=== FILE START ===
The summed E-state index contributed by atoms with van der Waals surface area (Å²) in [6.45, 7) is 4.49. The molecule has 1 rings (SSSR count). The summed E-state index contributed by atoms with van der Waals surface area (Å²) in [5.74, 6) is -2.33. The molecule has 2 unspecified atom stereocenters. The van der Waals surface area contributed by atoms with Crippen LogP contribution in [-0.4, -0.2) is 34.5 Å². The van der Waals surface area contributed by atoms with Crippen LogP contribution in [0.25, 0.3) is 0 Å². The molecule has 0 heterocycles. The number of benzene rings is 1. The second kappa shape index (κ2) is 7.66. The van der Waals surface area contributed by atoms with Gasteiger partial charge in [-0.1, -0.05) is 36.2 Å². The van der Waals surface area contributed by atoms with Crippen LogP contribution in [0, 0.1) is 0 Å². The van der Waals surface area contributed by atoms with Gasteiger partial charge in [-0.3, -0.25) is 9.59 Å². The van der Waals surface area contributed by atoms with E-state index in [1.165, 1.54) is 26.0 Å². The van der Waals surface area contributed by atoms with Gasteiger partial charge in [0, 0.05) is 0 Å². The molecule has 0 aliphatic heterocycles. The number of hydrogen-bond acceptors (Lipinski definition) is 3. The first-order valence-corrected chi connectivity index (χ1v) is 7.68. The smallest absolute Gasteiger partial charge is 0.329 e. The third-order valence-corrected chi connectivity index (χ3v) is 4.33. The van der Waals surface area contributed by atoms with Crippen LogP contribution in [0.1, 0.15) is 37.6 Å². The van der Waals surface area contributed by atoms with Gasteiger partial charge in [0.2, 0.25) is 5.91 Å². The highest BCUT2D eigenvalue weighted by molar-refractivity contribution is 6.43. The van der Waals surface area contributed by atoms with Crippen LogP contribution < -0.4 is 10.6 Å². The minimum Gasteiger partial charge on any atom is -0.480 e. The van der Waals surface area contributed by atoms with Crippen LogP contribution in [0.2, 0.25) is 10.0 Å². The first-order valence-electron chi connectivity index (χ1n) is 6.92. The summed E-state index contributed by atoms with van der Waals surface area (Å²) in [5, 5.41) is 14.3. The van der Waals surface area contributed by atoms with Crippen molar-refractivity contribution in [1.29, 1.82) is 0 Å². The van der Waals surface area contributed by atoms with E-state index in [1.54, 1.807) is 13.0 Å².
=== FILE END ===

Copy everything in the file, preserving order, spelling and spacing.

The summed E-state index contributed by atoms with van der Waals surface area (Å²) in [6.45, 7) is 4.49. The molecule has 1 rings (SSSR count). The summed E-state index contributed by atoms with van der Waals surface area (Å²) in [5.74, 6) is -2.33. The molecule has 2 unspecified atom stereocenters. The van der Waals surface area contributed by atoms with Crippen LogP contribution in [-0.4, -0.2) is 34.5 Å². The van der Waals surface area contributed by atoms with Crippen LogP contribution in [0.25, 0.3) is 0 Å². The molecule has 0 heterocycles. The number of benzene rings is 1. The second kappa shape index (κ2) is 7.66. The van der Waals surface area contributed by atoms with Gasteiger partial charge in [-0.1, -0.05) is 36.2 Å². The van der Waals surface area contributed by atoms with Crippen LogP contribution in [0, 0.1) is 0 Å². The van der Waals surface area contributed by atoms with Gasteiger partial charge in [-0.3, -0.25) is 9.59 Å². The van der Waals surface area contributed by atoms with E-state index in [1.165, 1.54) is 26.0 Å². The van der Waals surface area contributed by atoms with Gasteiger partial charge in [0, 0.05) is 0 Å². The molecule has 0 aliphatic heterocycles. The number of hydrogen-bond acceptors (Lipinski definition) is 3. The first-order valence-corrected chi connectivity index (χ1v) is 7.68. The smallest absolute Gasteiger partial charge is 0.329 e. The third-order valence-corrected chi connectivity index (χ3v) is 4.33. The van der Waals surface area contributed by atoms with Crippen LogP contribution in [0.1, 0.15) is 37.6 Å². The van der Waals surface area contributed by atoms with Gasteiger partial charge in [0.2, 0.25) is 5.91 Å². The highest BCUT2D eigenvalue weighted by molar-refractivity contribution is 6.43. The van der Waals surface area contributed by atoms with Crippen LogP contribution < -0.4 is 10.6 Å². The minimum Gasteiger partial charge on any atom is -0.480 e. The van der Waals surface area contributed by atoms with Crippen LogP contribution in [0.2, 0.25) is 10.0 Å². The first-order valence-electron chi connectivity index (χ1n) is 6.92. The summed E-state index contributed by atoms with van der Waals surface area (Å²) in [5, 5.41) is 14.3. The van der Waals surface area contributed by atoms with Crippen molar-refractivity contribution in [1.29, 1.82) is 0 Å². The van der Waals surface area contributed by atoms with E-state index in [1.54, 1.807) is 13.0 Å².